A summary report of this database provides an overview of the distribution patterns of the Pacific walrus haulouts.

The walrus research reflects a large interagency and international effort including USGS, the U.S. Fish and Wildlife Service, the Russian Academy of Sciences and Chukot-TINRO. USGS is also coordinating with the US Coast Guard, NOAA’s Office of Response and Restoration, Eskimo Walrus Commission, North Slope Borough, affected National Wildlife Refuges, the NPS Bering Straits Land Bridge and the State Department.

Map showing Pacific walrus coastal haulout locations reported in the past four decades (1980s– 2010s), with a maximum aggregation size of greater than or equal to 1,000 walruses.

Original Article and Learn More, USGS (07-18-2016)

Meet the Very Venomous Portuguese Man-of-War

The Portuguese Man O’ War is named for its air bladder, which looks similar to the sails of the Portuguese fighting ship (Man of war) Caravela redonda (an armed 4-sail caravel), of the 14th and 15th centuries. Photo source: ©© Martha Rivero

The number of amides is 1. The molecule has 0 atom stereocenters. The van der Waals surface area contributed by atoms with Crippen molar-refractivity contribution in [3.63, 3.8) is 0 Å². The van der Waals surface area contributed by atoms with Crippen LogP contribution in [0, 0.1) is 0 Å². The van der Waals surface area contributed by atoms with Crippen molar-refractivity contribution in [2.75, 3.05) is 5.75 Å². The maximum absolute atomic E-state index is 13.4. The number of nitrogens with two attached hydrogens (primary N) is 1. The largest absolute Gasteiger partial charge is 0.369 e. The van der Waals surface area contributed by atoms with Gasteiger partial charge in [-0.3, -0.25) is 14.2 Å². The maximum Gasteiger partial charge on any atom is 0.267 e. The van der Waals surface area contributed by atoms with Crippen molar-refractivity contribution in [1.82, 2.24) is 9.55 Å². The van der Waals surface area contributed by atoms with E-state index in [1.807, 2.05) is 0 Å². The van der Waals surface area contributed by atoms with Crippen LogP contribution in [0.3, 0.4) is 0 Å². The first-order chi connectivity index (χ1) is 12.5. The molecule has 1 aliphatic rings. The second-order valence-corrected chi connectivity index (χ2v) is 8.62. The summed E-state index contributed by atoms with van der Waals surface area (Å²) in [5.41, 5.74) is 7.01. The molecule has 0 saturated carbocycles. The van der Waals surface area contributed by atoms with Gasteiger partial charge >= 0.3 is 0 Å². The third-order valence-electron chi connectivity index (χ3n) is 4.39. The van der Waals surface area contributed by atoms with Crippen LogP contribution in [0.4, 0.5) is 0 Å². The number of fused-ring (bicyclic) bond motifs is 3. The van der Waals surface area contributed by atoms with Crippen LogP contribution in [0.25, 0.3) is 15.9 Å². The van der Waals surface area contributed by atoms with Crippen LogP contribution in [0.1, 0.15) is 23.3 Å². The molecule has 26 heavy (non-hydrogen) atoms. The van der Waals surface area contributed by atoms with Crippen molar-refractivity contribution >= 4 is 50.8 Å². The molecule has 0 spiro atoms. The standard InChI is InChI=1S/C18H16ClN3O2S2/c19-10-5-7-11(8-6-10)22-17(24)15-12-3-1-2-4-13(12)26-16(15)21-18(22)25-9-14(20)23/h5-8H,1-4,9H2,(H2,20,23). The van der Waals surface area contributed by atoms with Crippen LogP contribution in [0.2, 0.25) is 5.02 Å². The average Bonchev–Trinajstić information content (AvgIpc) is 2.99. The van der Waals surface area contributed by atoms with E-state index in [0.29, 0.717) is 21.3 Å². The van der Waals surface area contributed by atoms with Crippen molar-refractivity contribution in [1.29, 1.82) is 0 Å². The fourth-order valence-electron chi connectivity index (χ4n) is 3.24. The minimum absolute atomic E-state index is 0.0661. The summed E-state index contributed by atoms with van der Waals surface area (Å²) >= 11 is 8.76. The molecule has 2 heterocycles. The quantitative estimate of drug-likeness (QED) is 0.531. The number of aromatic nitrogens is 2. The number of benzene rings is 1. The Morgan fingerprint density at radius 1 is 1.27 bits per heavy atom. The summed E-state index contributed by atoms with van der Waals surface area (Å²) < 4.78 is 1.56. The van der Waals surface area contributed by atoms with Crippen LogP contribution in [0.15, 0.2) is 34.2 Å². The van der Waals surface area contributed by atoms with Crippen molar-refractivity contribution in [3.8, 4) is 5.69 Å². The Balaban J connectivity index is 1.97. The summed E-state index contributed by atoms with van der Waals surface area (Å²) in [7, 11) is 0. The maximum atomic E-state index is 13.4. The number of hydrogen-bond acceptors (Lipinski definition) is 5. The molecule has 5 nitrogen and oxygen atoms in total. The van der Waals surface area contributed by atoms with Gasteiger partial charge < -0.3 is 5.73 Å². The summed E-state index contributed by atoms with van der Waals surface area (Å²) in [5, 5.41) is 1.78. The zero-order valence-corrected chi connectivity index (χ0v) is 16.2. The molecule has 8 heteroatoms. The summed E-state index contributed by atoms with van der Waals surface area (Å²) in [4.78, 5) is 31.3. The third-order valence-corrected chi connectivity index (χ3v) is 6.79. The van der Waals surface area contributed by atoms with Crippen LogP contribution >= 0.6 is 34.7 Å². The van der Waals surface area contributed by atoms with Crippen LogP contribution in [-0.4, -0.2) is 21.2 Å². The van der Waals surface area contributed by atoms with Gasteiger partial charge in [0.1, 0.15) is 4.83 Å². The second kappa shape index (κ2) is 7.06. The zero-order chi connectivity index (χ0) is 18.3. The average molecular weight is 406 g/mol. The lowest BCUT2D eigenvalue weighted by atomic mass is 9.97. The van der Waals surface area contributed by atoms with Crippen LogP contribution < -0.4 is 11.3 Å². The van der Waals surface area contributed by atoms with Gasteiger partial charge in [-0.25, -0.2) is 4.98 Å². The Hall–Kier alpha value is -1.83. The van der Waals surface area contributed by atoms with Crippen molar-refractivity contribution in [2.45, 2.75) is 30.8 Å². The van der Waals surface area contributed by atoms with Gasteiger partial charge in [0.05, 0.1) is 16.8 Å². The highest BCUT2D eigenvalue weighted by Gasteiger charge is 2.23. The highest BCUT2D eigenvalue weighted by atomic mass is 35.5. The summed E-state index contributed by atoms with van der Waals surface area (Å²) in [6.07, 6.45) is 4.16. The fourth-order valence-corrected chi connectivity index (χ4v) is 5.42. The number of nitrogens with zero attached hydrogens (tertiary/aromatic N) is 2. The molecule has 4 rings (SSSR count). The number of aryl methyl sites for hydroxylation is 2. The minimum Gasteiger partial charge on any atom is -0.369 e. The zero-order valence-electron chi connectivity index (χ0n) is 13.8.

They look like a discarded balloon. They’re actually a bubble full of agony.

You’ll want the skinny on these dangerous beauties if you encounter one on your summer beach day…

Read Full Article, National Geographic

Sonic Sea, Film Documentary

WATCH: Sonic Sea, Documentary Trailer (2016)
“This is the story that changed forever the way we understand our impact on the ocean — and shows what we can do to quiet this deadly noise.”—NRDC

Excerpts, from NRDC;

“Oceans are a sonic symphony. Sound is essential to the survival and prosperity of marine life. But man-made ocean noise is threatening this fragile world.

Sonic Sea is about protecting life in our waters from the destructive effects of oceanic noise pollution.”

“It was a typical March morning for whale watching in the Bahamas — mild, a little humid, and not a hint of the elusive beaked whales that have made their home in the Grand Bahama Canyon for the past 30 million years.

But look out far enough and you might have glimpsed the fleet of U.S. Navy destroyers running training exercises in the canyon, blasting deep-sea sonar at decibel levels equivalent to a jetfighter.